At The Motley Fool, we poke plenty of fun at Wall Street analysts and their endless cycle of upgrades, downgrades, and "initiating coverage at neutral." So you might think we'd be the last people to give virtual ink to such "news." And we would be -- if that were all we were doing.
But in "This Just In," we don't simply tell you what the analysts said. We'll also show you whether they know what they're talking about. To help, we've enlisted Motley Fool CAPS, our tool for rating stocks and analysts alike. With CAPS, we track the long-term performance of Wall Street's best and brightest -- and its worst and sorriest, too.
Meet the Rodney Dangerfield of smartphones
Egads! First Google
Oppenheimer pulled its "outperform" rating on RIM yesterday, and recanted its $58 price target on the shares to boot. The reason: Basically, Oppenheimer thinks RIM shares have benefitted overmuch from overheated takeover speculation -- speculation Oppenheimer thinks is a bunch of bunk. While a deal may be "a remote possibility," the analyst doubts anyone's going to be "splurging" on RIM anytime soon.
Worse, if a merger-and-acquisition scenario fails to emerge, Oppenheimer warns, competition from the likes of Apple
Let's go to the tape
After all, it's been right about a whole lot of communications equipment stocks in the past. Historically, Oppenheimer has maintained a market-whopping 58% accuracy rating on its recommendations over the past four years. Its recommendation to buy Israeli wireless backhaul operator Ceragon Networks was nothing short of inspired. It's picked Qualcomm
Oppy's Picks Beating S&P by
|Ceragon||Outperform||*****||216 points (picked twice)|
|Corning||Outperform||*****||46 points (picked thrice)|
So when Oppenheimer looks at the communications equipment market, and tells us it thinks RIM is standing on the brink of disaster, well, I wouldn't discount that warning entirely. Still, I think the pros outweigh the cons at Research In Motion, and here's why.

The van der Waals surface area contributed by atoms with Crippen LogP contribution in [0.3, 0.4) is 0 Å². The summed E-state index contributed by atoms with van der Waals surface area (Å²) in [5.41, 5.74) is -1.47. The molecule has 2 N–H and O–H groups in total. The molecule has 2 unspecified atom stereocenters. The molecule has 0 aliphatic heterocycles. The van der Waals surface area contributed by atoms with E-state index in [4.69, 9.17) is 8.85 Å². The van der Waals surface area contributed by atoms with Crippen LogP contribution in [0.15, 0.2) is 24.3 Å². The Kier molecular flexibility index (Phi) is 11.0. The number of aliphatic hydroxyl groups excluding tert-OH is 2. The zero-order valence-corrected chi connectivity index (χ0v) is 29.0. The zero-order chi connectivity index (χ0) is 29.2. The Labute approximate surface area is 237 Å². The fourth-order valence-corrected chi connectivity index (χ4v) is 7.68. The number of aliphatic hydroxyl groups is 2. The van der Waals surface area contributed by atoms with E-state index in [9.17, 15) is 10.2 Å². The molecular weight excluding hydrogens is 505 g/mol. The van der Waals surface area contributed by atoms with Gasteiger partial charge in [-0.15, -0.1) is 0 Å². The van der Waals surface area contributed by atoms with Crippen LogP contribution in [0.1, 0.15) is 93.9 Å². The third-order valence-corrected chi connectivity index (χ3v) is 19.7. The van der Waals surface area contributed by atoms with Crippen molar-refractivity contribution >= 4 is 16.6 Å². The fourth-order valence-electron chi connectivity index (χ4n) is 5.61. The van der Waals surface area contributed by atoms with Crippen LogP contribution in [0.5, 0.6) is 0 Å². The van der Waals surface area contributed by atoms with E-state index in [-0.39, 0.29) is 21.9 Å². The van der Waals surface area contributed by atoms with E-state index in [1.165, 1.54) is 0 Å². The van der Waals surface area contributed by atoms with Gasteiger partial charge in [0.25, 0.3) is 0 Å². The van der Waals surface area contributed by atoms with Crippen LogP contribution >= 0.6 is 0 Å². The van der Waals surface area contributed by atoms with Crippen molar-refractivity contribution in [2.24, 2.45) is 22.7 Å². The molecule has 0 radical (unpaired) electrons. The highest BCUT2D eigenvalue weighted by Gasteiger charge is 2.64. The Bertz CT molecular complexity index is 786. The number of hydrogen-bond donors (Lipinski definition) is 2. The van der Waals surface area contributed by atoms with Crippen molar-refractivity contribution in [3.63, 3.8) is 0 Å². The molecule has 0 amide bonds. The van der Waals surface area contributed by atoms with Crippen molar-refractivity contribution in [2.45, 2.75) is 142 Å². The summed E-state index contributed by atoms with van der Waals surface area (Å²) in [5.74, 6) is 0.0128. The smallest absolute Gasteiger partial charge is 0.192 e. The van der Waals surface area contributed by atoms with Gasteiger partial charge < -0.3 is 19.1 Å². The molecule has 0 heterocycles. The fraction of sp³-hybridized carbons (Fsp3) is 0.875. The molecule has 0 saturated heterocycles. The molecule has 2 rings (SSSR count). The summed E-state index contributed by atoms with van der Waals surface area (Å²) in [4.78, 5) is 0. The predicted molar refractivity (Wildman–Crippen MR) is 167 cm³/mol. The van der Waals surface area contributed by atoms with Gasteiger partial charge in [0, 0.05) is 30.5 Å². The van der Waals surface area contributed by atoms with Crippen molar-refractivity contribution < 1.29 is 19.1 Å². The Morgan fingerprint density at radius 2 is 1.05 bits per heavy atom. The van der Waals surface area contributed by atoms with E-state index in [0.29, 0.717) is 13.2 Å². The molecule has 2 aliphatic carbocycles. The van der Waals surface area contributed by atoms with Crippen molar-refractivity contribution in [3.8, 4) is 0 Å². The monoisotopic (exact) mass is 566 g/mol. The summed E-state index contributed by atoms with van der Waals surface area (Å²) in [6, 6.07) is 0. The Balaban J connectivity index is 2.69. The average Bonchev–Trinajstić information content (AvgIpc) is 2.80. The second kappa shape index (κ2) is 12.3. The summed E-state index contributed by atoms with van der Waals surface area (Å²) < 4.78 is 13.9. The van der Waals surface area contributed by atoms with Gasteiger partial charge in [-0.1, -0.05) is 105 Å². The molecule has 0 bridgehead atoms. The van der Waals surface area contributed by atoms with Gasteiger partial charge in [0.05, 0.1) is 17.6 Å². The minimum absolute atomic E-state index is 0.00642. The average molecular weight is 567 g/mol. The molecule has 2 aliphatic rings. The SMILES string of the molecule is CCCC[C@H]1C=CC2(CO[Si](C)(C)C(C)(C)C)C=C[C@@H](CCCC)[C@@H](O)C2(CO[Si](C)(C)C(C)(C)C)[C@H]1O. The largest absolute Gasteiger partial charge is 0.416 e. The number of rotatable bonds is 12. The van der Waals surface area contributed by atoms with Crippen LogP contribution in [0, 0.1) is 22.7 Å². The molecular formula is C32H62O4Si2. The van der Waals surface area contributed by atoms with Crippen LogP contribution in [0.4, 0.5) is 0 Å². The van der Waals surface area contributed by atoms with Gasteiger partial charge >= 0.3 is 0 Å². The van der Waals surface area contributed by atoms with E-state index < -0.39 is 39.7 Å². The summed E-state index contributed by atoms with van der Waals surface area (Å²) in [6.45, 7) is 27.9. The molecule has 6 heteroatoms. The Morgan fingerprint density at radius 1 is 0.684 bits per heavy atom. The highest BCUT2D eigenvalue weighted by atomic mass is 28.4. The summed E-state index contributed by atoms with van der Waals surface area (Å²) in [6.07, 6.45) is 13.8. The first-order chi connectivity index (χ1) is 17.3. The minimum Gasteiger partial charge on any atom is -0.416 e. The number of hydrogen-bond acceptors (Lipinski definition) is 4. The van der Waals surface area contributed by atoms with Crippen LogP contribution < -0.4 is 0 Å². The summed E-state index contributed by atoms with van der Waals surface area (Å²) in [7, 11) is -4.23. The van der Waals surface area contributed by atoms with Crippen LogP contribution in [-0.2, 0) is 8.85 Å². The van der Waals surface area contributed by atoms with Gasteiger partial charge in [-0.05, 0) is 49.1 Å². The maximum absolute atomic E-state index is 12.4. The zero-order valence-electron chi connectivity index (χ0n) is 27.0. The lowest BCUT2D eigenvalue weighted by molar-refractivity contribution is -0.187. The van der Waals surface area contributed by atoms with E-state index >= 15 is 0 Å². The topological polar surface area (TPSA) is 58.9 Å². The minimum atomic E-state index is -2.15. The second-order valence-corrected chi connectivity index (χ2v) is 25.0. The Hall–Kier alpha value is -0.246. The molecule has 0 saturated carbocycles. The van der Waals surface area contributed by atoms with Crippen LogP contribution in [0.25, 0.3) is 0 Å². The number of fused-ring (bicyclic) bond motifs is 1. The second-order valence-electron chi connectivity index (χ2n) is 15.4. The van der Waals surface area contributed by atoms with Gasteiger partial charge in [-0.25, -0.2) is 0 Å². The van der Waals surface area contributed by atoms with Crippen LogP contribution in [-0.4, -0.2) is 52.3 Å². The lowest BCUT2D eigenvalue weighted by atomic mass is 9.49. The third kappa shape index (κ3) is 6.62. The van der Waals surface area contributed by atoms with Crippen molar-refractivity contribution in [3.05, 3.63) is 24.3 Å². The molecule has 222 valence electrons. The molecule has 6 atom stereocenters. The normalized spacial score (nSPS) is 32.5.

Is Google gaining on Research In Motion? Is Apple eating its lunch? Certainly. And yet, RIM's not going away anytime soon. Last I heard, RIM still owned close to 40% of the smartphone operating system market. It has every chance to battle back against its rivals and -- call me an optimist, call me a Fool -- but I think the stock is priced to reward investors nicely if it succeeds.
At 11 times earnings, RIM on its face appears cheap relative to consensus growth estimates for the company, and in fact, it's even cheaper than this. The company's trailing free cash flow of $3 billion outpaces reported GAAP earnings by a good 10%, putting RIM's price-to-free cash flow ratio closer to 10 times. Plus, the company carries not a lick of debt on its balance sheet; to the contrary, it's overflowing with $1.5 billion in cash!
Put it all together, and when I look at Research In Motion, I see an enterprise valued at barely 9.3 times its annual cash earnings, and expected to grow these earnings north of 13% per year over the next half-decade. That's a bargain by any measure.
My advice: Sometimes opportunity doesn't knock; sometimes it rings. Pick up the phone on RIM.